Direct Coal Liquefaction (DCL) commonly refers to catalytic hydrogenation of coal in a recycled oil solvent at high pressures with a catalyst. While a range of process configurations have been proposed, the most common version involves at least two high pressure slurry reactors in a series using a dispersed iron-based catalyst and hydrogen supplied from a parallel gasification system. Typically, the liquefaction
The primary chemical reaction of direct coal liquefaction is hydrogenation of the coal to break the coal into smaller molecules and increase the hydrogen:carbon ratio. Addition of hydrogen also removes the heteroatoms nitrogen, sulfur, and oxygen by converting them to ammonia, hydrogen sulfide, and water, respectively. Some combination of iron, nickel, cobalt, and molybdenum catalysts can be used to
Coal liquefaction originally was developed at the beginning of the 20th century. The best-known CTL process is Fischer–Tropsch synthesis (FT), named after the inventors Franz Fischer and Hans Tropsch from the Kaiser Wilhelm Institute in the 1920s. The FT synthesis is the basis for indirect coal liquefaction (ICL) technology. Friedrich Bergius, also a German chemist, invented direct coal liquefaction (DCL) as a way to convert lignite into synthetic oil in 1913.
La liquéfaction du charbon désigne les procédés physico-chimiques qui permettent d'obtenir des hydrocarbures liquides à partir de charbon. Ces procédés, connus depuis le début du XXe siècle, connaissent au début du XXIe siècle un regain d'intérêt en raison de la différence de prix croissante entre le charbon et le pétrole. On utilise alors plus fréquemment l'abréviation CTL, soit en anglais Coal to Liquids
In direct liquefaction, coal is exposed directly to hydrogen at high temperatures (450C) and high pressures (14000-20000kPa) for approximately one hour in the presence of a solvent that breaks down the hydrocarbon structure. Catalysts are used to improve rates of conversion of coal from solid to liquid form. The resulting liquid coals have molecular structures that require further upgrading to produce
Direct coal liquefaction involves contacting coal directly with a catalyst at elevated temperatures and pressures with added hydrogen (H2), in the presence of a solvent to form a raw liquid product which is further refined into product liquid fuels.
Coal liquefaction is a process in which coal is converted into liquid fuels or petrochemicals. There are several processes used to accomplish this task, the two most common being the "indirect route" and the "direct route". The indirect route is composed of 2 steps: First, coal is gasified with steam and oxygen to produce a synthesis gas (syngas), which is then cleaned to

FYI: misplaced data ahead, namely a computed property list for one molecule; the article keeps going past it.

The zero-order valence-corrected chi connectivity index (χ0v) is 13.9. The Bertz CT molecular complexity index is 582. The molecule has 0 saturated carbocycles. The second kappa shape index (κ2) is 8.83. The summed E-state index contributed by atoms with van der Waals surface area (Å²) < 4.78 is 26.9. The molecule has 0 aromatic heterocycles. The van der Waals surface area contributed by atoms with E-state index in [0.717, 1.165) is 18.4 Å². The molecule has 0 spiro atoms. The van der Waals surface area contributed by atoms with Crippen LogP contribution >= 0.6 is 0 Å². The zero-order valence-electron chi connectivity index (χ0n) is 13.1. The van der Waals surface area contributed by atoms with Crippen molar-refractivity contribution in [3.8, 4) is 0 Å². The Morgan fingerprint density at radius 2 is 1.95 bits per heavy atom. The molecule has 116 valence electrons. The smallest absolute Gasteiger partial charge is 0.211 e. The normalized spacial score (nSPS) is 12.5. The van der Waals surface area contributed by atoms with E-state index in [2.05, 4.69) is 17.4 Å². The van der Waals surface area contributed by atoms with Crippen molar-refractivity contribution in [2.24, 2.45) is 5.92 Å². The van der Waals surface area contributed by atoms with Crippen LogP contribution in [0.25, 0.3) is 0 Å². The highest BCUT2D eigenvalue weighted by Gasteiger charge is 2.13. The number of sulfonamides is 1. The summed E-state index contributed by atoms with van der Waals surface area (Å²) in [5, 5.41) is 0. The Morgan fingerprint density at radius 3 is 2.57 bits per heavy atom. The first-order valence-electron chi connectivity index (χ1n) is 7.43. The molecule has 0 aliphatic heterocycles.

16/06/2020· Shenhua, a Chinese coal mining company, decided in 2002 to build a direct liquefaction plant in Erdos, Inner Mongolia,with barrel capacity of 20 thousand barrels per day (3.2 × 10 ^ 3 m 3 /d) of liquid products including diesel oil, liquefied petroleum gas (LPG) and naphtha (petroleum ether). First tests were implemented at the end of 2008. A second and
Direct Coal Liquefaction with Fe3O4 Nanocatalysts Prepared by a Simple Solid-State Method. Energies 2017, 10 (7),886. DOI: 10.3390/en10070886. Wen Li, Zong-Qing Bai, Jin Bai, Xiao Li. Transformation and roles of inherent mineral matter in direct coal liquefaction: A mini-review. Fuel 2017, 197, 209-216. DOI: 10.1016/j.fuel.2017.02.024. Rohan Stanger, Quang Anh Tran,
The process of direct coal liquefaction was developed in the 1920's in Germany. Until the mid 1950's the process was operated at several sites in Germany to derive liquid hydrocarbons from coal as a substitute to standard crude oils. In the 80's and 90's the Kohleoel-Anlage in Bottrop plant was operated for almost 20 years, of which the last years were in heavy oil upgrading
This presents a brief state of the art review of direct coal liquefaction. The review includes important pilot scale processes availe for the liquefaction an a brief description of the
Direct liquefaction of coal can be achieved with and without catalysts (represented by R), using high pressures (200 to 700 atmospheres) and temperatures ranging between 425 and 480 °C (800 and 900 °F). In the indirect liquefaction process, coal is first gasified to produce synthesis gas and then converted to liquid fuels: The principal variables that affect the yield and
Direct liquefaction converts solid coal directly into liquid form with no intermediate step, which results in only the partial dismantling of the coal structure. Indirect liquefaction requires an intermediate gasification of the solid coal to form a synthesis gas, which is then converted to the liquid product. This process results in the complete dismantling of the coal structure. In direct
Reason for Discussion of Direct Liquefaction of Coal in Gasifipedia As the following discussion of Direct Coal Liquefaction (DCL) explains, the fundamental process approach of DCL does not involve gasification at all. Therefore it would seem to be entirely out of scope of Gasifipedia. However, the following considerations require that discussion of DCL be included:
Interest in direct coal liquefaction steadily decreased during the 1980s as the p of crude oil dropped; there is now only one integrated coal liquefaction pilot plant active full time in the United States. The economics derived early in the decade established the p of transportation fuels from coal at $80 per barrel or higher. However, there have been dramatic improvements
This studies the properties of the blends composed of DCLR (direct coal liquefaction residue) and asphalt using two different processing methods, compares the regulation that the DCLR additive content and processing method take influence on the high-temperature properties, low-temperature properties and durability of the blends. It is found that the DCLR can improve